Joint Administration

By legal definition, a joint administration refers to a court approving a petition or appeal wherein two or more cases are given the chance to be administered together as long as there is no conflict of interest between the two cases.

Joint Administration

Understanding what is joint administration better

In the case of filing for bankruptcy, a joint administration allows closely related debtors to combine their bankruptcy cases as a way to save costs and make it more convenient. How a joint administration works can be further understood by knowing how joint petitions work in bankruptcy.

A joint petition is a type of bankruptcy petition often filed by married couples who both have large debts to pay. Significantly, the Bankruptcy Code states under Section 302 that only married couples can file for a joint case. A partnership, which can be considered as closely related debtors, can also file for a bankruptcy but is treated differently under the Code. More than that, joint petitions can only be voluntarily filed.

The thing is that, there are specific rulings as to who can file for a joint bankruptcy case. For example, marriage as defined by federal law of the United States should be between a man and a woman – which excludes couples who are married but are of the same-sex.

The difference of joint administration from joint petition

Unlike joint petitions which are only meant for married couples, a joint administration of debts filed can be done between two or more related debtors. This closely related debtors can be between a husband and wide, a single partnership or more, or an affiliate and debtor. Also it is the bankruptcy court that orders for a joint administration of filed bankruptcy cases whereas a joint petition is voluntarily filed by married couples.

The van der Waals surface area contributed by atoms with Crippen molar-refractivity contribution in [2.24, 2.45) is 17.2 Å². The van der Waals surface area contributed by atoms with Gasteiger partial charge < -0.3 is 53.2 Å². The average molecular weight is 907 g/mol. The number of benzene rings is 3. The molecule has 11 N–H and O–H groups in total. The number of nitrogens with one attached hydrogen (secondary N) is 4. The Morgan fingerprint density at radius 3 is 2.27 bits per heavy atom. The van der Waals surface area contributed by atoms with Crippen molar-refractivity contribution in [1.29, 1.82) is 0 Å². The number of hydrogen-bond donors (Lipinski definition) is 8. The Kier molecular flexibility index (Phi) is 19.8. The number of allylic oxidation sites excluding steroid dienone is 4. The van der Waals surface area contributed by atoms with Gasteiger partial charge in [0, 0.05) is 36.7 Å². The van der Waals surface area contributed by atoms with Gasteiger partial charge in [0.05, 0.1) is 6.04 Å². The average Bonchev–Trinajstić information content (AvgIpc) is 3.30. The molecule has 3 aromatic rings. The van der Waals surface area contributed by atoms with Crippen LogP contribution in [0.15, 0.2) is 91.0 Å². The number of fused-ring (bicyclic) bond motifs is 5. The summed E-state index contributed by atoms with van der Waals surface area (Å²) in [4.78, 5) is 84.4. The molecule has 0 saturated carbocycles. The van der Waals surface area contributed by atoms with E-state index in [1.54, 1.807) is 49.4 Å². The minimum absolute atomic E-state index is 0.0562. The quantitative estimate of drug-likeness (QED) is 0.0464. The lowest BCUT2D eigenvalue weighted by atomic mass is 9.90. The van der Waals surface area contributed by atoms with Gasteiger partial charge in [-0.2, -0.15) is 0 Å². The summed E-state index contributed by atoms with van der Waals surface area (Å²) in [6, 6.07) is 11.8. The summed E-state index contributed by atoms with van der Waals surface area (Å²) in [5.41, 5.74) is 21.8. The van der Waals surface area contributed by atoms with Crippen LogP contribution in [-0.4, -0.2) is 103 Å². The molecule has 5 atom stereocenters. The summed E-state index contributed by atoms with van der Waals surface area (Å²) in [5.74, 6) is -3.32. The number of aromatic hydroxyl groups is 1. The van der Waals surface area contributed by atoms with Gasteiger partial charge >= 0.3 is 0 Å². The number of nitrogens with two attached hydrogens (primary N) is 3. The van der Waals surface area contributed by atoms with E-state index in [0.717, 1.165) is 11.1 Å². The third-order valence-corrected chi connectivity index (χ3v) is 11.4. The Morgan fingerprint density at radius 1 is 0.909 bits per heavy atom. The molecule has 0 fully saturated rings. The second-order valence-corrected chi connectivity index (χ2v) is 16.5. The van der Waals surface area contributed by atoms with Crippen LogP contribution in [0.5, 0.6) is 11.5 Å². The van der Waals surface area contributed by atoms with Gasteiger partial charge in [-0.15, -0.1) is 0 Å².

The advantages of filing for a joint case

In bankruptcy, filing for a joint case provides plenty of monetary advantages since only one filing fee needs to be paid and the combined cases can be easily managed by a single trustee. The time of filing it takes is also shorter than it would two separate cases and the ruling of the cases can be easily determined once the necessary proceedings are accomplished.

On the other hand, joint administrations keep each estate of the concerned debtors still separate so each filing party should pass their respective claims for their assets and liabilities. This only means that a creditor of one specific party will not be able to receive any distribution of assets coming from the other member of joint case and vice versa.

But since the estates of each party are under the administration and supervision of just one bankruptcy trustee, then the administrative expenses that both parties have to pay are cut in half. A joint administration also helps you save on paying fees for bankruptcy attorneys and Court since a single notice can simply be issued covering two or more cases with closely related debtors. In its simplest terms, a joint administration of two or more bankruptcy cases is the best way to save on administrative costs and have the estates of separate parties involved be handled better and more efficiently.